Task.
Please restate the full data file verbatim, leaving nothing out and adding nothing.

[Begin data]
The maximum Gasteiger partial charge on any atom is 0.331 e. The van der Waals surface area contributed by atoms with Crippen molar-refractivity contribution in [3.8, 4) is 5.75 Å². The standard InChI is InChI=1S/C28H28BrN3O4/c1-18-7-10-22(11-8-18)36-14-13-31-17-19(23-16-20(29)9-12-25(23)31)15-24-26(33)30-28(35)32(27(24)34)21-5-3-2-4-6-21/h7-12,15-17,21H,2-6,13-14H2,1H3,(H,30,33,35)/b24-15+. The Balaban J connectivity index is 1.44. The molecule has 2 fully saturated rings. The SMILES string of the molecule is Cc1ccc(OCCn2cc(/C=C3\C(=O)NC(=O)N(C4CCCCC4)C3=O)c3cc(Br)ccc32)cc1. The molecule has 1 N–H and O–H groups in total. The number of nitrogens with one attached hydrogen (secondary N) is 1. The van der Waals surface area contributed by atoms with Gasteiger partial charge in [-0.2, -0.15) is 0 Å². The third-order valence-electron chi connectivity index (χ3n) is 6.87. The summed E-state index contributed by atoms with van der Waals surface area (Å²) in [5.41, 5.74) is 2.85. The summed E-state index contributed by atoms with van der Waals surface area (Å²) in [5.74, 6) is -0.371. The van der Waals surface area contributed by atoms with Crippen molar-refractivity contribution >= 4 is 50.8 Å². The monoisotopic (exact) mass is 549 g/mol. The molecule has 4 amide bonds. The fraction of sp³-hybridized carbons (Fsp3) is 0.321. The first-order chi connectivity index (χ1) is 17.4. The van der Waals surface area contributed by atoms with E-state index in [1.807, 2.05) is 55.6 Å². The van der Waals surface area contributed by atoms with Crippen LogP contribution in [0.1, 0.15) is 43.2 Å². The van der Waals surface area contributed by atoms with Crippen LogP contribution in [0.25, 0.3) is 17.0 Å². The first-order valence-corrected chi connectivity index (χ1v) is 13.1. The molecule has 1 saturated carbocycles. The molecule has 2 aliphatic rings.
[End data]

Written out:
The maximum Gasteiger partial charge on any atom is 0.331 e. The van der Waals surface area contributed by atoms with Crippen molar-refractivity contribution in [3.8, 4) is 5.75 Å². The standard InChI is InChI=1S/C28H28BrN3O4/c1-18-7-10-22(11-8-18)36-14-13-31-17-19(23-16-20(29)9-12-25(23)31)15-24-26(33)30-28(35)32(27(24)34)21-5-3-2-4-6-21/h7-12,15-17,21H,2-6,13-14H2,1H3,(H,30,33,35)/b24-15+. The Balaban J connectivity index is 1.44. The molecule has 2 fully saturated rings. The SMILES string of the molecule is Cc1ccc(OCCn2cc(/C=C3\C(=O)NC(=O)N(C4CCCCC4)C3=O)c3cc(Br)ccc32)cc1. The molecule has 1 N–H and O–H groups in total. The number of nitrogens with one attached hydrogen (secondary N) is 1. The van der Waals surface area contributed by atoms with Gasteiger partial charge in [-0.2, -0.15) is 0 Å². The third-order valence-electron chi connectivity index (χ3n) is 6.87. The summed E-state index contributed by atoms with van der Waals surface area (Å²) in [5.41, 5.74) is 2.85. The summed E-state index contributed by atoms with van der Waals surface area (Å²) in [5.74, 6) is -0.371. The van der Waals surface area contributed by atoms with Crippen molar-refractivity contribution >= 4 is 50.8 Å². The monoisotopic (exact) mass is 549 g/mol. The molecule has 4 amide bonds. The fraction of sp³-hybridized carbons (Fsp3) is 0.321. The first-order chi connectivity index (χ1) is 17.4. The van der Waals surface area contributed by atoms with E-state index in [1.807, 2.05) is 55.6 Å². The van der Waals surface area contributed by atoms with Crippen LogP contribution in [0.1, 0.15) is 43.2 Å². The van der Waals surface area contributed by atoms with Crippen LogP contribution in [0.25, 0.3) is 17.0 Å². The first-order valence-corrected chi connectivity index (χ1v) is 13.1. The molecule has 1 saturated carbocycles. The molecule has 2 aliphatic rings.